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Council briefed on rescue plan

Marietta City Council was briefed Monday on the impacts of the recently passed American Rescue Plan from the federal government.

They were told that the funds from the rescue plan are strictly to be used for infrastructure projects, but the Times cannot corroborate that specific restriction based on the act language that has been signed into law.

In a keyword search within the act’s language, infrastructure appears nine times explicitly, predominately identifying cybersecurity and public health analytics within digital infrastructure.

According to the Buckeye Hills Regional Council breakdown by government entity within Washington County, Marietta is projected to receive $9,524,495 from the stimulus bill.

Monday, council members were referred to a Cleveland.com article citing up to $10.2 million allocated for Marietta, in addition to Subtitle M of the stimulus act noting the section named “Coronavirus State and Local Fiscal Recovery Funds.”

According to the requirements upon local governments as outlined in that act, use of the funds are restricted to “cover costs incurred by the metropolitan city, non-entitlement unit of local government or county by Dec. 31, 2024.”

Repeatedly within the act are references to utilizing the same definitions for entities of government and nonprofit as outlined by the Housing and Community Development Act of 1974.

“I found this out, I started reading it and it keeps referring back to other items, this, that and everything else,” said Councilman Mike Scales, D, first ward, in a follow-up interview after Monday’s committee meeting. “All I know is what I read and I’m waiting for the administration to get the do’s and don’ts on this particular money.”

The stimulus act now signed into law also identifies the goal of the funds to “respond to the public health emergency with respect to the Coronavirus Disease 2019 (COVID-19) or its negative economic impacts, including assistance to households, small businesses and nonprofits, or aid to impacted industries such as tourism, travel and hospitality.”

Also within that subtitle in a separate section, according to Congress.Gov, is written the authority to transfer the stimulus funding to “a private nonprofit organization … (or) a public benefit corporation involved in the transportation of passengers or cargo, or a special-purpose unit of state or local government.”

According to the regional council of governments (Buckeye Hills), their allocation projection is based on 2018 data produced by the U.S. Census Bureau.

“Municipal and township estimate ranges are based on the level to which municipalities and townships may overlap with one another,” stated the allocation release.

Meanwhile the lower figure provided by Buckeye Hills, it notes, “is the estimated allocation with no overlap.”

For example in the projected allocation within the city of Belpre, the range of allocation possibility shows between $1.1 million and $1.4 million from the federal government.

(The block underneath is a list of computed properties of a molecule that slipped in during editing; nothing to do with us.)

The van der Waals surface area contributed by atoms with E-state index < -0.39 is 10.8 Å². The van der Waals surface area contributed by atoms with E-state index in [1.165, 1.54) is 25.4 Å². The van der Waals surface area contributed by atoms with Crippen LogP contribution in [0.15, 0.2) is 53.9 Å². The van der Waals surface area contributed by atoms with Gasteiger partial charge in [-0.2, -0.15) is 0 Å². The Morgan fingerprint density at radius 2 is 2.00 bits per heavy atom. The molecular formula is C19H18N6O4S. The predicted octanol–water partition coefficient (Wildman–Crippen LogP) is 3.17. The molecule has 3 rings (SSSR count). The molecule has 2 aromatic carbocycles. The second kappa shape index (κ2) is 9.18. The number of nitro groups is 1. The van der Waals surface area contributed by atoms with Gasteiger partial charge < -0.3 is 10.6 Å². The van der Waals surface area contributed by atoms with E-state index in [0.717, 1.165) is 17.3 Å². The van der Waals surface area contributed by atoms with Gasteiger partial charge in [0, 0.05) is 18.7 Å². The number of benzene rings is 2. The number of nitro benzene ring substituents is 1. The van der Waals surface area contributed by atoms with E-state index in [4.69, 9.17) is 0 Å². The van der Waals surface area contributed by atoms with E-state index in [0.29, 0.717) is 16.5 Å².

Only one projection was shown for Washington County as a whole ($11.7 million total), and only one projection likewise was shown by Buckeye Hills for Marietta (the $9.5 million.)

That funding was the focus of Finance Committee for Marietta City Council on Monday.

Councilwoman Susan Boyer, D, at-large, noted in response to Scales saying the funds could only be used for infrastructure that the city ought consider options within public parks.

Councilwoman Cassidi Shoaf, R, at-large, cautioned use of the funds on ongoing costs rather than one-time investments like water and sewer infrastructure.

Councilman Geoff Schenkel, D, fourth ward, emphasized via the social media comment function afforded for the broadcast that the funds be used to maximize public safety needs.

In addition to his public comment, he stated in private message with the Times; Councilman Bill Gossett, R, third ward; and Safety-Service Director Steve Wetz additional follow-up.

“I suggested that long-standing pedestrian safety issues be addressed with these funds,” he wrote. “The west side is working to fund pedestrian safety issues and maybe these new funds could be considered as something that could at least supplement streets and safety issues we’re working on over here.”

Presumably similar reviews are being considered for what Scales would eye for opportunities within his ward to bail out the “River Trail Money Pit” with engineering failures at Duck Creek revealed in the summer of 2020 and the active litigation the city is now engaged in to remedy the landslip along the trail project.

Scales laughed when asked about the project in the follow-up interview.

“I didn’t even think of that one, I’m sorry, I didn’t I swear. I was thinking about if perfect world, our streets, blight, houses for blight. I could go down the list … We have one chance to utilize this money, if we could use it for upgrading our infrastructure, I don’t just mean streets, alleys, sidewalks, we’ve got a blight problem … can we utilize some of this money as leverage for other grants?”

Scales said he’s “still trying to grasp the significance of this entire thing and how it can help the city of Marietta in the long-term.”

To see the township projected allocations, be on the lookout for the Times’ special edition this week focusing on hope, faith and community in the first of two installations of Progress 2021.

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